From Wes to the Real World: Colleen Oakley

Colleen Pickett Oakley ’96 has been writing continuously since her time at Wesleyan, where her senior thesis in English and Women’s Studies took the form of a play about Marie Laurencin, an often-overlooked artist in Picasso’s circle. A poet, playwright, and professor, Colleen most recently became the Poetry Editor of an online magazine that was honored this year by the National Book Foundation.  Read on for advice and inspiration from a Wesleyan writer who, 15 years later, is continuing to pursue the craft.

What was your first job immediately out of college?

I returned to my hometown in California, where I found a job teaching at a tiny Orthodox Jewish school. I had six 5th- and 6th-grade students in my class. I taught their secular lessons in the afternoons after they had finished their Hebrew studies in the mornings. I was able to use my free mornings to do my own writing. It was the best “day job” I’ve ever had.

Tell us a bit about being a playwright- how does it feel to see your work come to life on stage?

Seeing my words move from the page to the stage is the best part of being a playwright. Writing can be a lonely sport, so it’s always a relief to get into rehearsal and hear the actors read the script. In fact, I like that a play simply isn’t complete until I find artistic collaborators. I’ve written some of my favorite lines while sitting in the rehearsal hall, listening to the actors work on the lines — or even stumble over them.

How did you get involved with YARN?

The Founding Editor of YARN, Kerri Majors, was a colleague of mine at Fairleigh Dickinson University, where we taught together in the Writing Program. Kerri was writing a Young Adult short story and discovered there weren’t any venues where adults could publish short-form YA, and teens had only a handful of options. A digital magazine seemed the perfect fit for the YA demographic, so Kerri founded YARN. She invited me to join YARN as the Poetry Editor because she knew poetry was one of my secret indulgences. In fact, while I was getting my MFA in Playwriting at Yale, Suzan-Lori Parks, of all people, told me that I needed to stop cramming my poetry into my plays. After that, my poems became poems and I let my plays get on with their business of being plays.

What’s YARN all about–what is it trying to accomplish?

YARN is the “Young Adult Review Network,” (, an online literary journal. YARN aims to publish the short fiction, poetry, and essays of aspiring teens and adults alongside established writers like Alisa Libby, Mitali Perkins, and Tomas Mournian. We also interview luminaries like Barry Lyga and Meg Cabot about their approaches to the writing process. The founders of YARN are all writing teachers, so we offer classroom lesson plans and cultivate a reading and writing community through our editors’ blogs and readers’ forums. We’re very excited that YARN was recently honored for these efforts with an Innovations in Reading Prize from the National Book Foundation.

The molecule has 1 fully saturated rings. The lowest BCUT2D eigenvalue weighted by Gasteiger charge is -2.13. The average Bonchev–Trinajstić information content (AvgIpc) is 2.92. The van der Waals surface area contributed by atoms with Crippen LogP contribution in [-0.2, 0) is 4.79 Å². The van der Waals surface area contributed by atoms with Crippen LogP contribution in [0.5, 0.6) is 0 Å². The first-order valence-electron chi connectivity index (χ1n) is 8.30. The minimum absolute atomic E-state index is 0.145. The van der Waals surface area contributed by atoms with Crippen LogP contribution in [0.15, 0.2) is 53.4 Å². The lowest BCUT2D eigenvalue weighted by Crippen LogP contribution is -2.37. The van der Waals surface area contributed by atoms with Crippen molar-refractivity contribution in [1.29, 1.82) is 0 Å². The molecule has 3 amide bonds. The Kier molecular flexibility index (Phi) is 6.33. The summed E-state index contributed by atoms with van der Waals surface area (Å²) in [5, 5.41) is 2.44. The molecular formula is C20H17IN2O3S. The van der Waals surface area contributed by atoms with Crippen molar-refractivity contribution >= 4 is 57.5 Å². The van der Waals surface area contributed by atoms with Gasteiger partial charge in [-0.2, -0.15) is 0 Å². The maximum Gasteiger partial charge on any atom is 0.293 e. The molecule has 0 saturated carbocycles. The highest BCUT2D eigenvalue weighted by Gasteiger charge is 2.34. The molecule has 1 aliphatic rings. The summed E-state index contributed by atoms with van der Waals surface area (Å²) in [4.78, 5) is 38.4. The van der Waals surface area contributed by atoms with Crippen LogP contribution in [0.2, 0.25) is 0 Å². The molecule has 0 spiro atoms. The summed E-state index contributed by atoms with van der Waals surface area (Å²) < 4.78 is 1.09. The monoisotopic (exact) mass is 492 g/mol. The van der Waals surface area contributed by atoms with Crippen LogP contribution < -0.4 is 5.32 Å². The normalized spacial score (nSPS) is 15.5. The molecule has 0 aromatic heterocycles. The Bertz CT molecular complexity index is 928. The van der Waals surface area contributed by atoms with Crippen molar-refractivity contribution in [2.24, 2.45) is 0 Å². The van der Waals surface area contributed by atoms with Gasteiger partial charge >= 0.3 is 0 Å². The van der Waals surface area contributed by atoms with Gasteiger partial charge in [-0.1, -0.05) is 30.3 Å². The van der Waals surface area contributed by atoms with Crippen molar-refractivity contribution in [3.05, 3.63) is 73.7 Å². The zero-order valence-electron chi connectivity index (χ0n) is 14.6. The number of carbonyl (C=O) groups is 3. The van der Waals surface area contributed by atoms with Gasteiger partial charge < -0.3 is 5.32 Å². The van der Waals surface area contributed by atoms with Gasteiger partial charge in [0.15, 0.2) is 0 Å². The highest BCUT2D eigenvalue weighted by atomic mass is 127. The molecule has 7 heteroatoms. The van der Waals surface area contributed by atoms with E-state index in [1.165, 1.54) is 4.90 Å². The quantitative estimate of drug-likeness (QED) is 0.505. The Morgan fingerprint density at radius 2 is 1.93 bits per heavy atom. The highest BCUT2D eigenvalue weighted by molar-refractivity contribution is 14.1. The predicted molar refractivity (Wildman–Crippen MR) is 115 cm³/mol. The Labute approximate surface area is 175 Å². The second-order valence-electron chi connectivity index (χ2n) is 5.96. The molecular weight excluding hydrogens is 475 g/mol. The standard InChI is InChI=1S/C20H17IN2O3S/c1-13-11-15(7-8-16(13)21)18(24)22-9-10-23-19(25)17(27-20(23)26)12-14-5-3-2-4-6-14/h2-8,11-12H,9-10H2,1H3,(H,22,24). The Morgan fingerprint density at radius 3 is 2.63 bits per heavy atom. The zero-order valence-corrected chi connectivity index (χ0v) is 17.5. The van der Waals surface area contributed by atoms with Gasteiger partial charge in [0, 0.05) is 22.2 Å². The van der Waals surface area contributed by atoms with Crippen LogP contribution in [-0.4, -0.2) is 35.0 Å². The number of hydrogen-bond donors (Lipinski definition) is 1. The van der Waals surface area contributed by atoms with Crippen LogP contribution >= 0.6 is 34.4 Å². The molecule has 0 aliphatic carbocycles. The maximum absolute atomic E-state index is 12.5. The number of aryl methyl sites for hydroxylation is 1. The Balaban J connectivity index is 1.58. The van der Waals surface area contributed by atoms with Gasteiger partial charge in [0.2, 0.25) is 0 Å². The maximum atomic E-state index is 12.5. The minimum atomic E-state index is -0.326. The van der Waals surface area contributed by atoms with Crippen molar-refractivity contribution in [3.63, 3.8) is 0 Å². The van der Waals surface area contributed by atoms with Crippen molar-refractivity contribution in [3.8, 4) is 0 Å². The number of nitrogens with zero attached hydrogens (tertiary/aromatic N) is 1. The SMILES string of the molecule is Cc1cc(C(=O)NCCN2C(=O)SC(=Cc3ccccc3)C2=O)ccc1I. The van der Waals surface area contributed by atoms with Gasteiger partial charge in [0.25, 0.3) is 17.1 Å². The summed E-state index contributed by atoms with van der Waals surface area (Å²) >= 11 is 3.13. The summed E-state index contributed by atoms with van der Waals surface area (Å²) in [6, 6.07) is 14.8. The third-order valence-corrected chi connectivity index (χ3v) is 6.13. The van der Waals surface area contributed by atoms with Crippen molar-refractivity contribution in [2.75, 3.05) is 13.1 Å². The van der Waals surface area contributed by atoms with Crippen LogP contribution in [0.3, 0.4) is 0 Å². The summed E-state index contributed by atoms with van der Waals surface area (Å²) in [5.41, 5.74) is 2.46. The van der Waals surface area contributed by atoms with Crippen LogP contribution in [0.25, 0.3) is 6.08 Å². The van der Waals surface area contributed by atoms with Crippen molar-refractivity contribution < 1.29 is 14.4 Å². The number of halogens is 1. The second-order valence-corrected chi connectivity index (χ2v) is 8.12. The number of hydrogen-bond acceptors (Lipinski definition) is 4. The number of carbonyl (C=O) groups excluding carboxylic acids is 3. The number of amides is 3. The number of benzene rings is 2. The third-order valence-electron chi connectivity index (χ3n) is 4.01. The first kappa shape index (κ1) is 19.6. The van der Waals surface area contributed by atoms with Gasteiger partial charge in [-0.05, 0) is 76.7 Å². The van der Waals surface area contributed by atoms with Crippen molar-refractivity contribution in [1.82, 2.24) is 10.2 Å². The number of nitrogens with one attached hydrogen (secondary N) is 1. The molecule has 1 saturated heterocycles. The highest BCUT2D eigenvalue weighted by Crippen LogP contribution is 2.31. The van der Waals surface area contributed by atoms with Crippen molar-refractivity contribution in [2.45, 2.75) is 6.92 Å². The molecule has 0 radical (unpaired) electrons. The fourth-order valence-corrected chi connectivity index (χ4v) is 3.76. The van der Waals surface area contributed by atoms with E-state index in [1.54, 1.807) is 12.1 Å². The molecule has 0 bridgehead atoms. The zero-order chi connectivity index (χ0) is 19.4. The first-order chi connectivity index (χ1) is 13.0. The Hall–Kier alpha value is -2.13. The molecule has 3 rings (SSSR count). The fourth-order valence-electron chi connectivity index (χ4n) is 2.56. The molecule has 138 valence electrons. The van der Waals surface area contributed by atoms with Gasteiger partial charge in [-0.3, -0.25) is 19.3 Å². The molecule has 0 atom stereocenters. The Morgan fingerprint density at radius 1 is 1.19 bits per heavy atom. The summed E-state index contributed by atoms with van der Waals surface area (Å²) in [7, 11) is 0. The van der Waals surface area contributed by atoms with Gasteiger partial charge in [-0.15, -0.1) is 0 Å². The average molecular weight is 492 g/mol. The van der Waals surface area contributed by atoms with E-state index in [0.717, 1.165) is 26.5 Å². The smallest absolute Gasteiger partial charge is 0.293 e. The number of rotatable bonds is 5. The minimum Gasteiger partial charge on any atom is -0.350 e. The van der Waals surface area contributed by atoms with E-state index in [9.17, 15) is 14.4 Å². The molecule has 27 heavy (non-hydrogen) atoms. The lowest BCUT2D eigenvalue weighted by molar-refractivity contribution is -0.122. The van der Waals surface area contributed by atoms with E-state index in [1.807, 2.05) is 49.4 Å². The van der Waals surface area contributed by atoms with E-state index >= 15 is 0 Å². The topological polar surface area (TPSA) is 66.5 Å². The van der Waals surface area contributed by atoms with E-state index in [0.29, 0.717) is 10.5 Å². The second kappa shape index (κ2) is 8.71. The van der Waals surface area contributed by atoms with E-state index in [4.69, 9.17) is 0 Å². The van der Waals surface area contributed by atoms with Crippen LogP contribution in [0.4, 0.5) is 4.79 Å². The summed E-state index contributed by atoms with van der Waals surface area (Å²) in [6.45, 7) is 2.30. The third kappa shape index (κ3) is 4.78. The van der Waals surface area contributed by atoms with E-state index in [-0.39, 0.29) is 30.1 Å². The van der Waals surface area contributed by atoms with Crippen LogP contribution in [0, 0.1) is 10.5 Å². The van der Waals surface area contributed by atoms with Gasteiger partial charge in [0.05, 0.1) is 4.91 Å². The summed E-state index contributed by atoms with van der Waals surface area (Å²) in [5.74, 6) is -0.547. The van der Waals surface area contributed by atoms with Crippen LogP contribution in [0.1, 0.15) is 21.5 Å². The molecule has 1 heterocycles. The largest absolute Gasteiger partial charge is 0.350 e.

What does your typical working day look like?

I’ve got two little kids, so if I want any quiet time at home, I have to write early in the morning or late at night. When I’m teaching college courses, I drag my laptop everywhere and spend far too much time working in Starbucks. Last semester, I got to teach both on campus and online so my workdays alternated between the classroom and the computer, which was the perfect balance for me. With YARN and my freelance editing gigs, I’m spending more and more time these days finding and encouraging new writers. We do all of our work online, so poetry punctuates my day as I read drafts and revisions during every stolen email moment.

You teach writing- what’s the best advice you can give to students?

At Wesleyan, I took Anne Greene’s “Finding a Voice” writing class and then was lucky enough to be a TA. I’ve still got my handwritten class notes from 15 years ago and I dig them out every time I start teaching a new semester. The best thing students can do for their writing is to find their own voice, and that means, ironically, that they should spend oodles of time carefully studying and even mimicking great voices, whether it be Annie Dillard or Dostoevsky. How fun is that, to read and read and read?

Where is your favorite place to write?

After living in the NYC area for a decade — with a laptop on my kitchen counter — I just moved to Maine and finally have my dream “room of one’s own.” My office is a tiny closet of a space, but it has a door I can shut and a view of the forest. The peace and quiet is heaven.

Do you have any writing rituals or superstitions?

I often remind my students of the old saying that the Muse of inspiration doesn’t come unless you invite her regularly to sit down at your table. I don’t always live up to this advice, but I do find that the more ritualized my writing routine becomes, the more spontaneous my ideas can be.

If you could start over and be fresh out of college again, ready to embark on a writing career, would you do anything differently?

If I could have done things differently right out of college, I would have spent more time developing my business savvy. So much of writing involves freelancing and being self-employed, which means pounding the pavement, finding publishing or performance venues, and negotiating your own contracts (often while juggling a day job). When I was in grad school, I took a course in contract and copyright law. It was eye-opening. I suppose I have a typical writer’s personality, meaning I prefer to be behind the scenes; I would have loved to take a course at Wesleyan called something like “Sales, Economics and Marketing for Artists.” Building a writing career is like building a start-up business. The good news, as I’ve found with YARN, is that it’s easier to do today with the Web and online media than when I first graduated!

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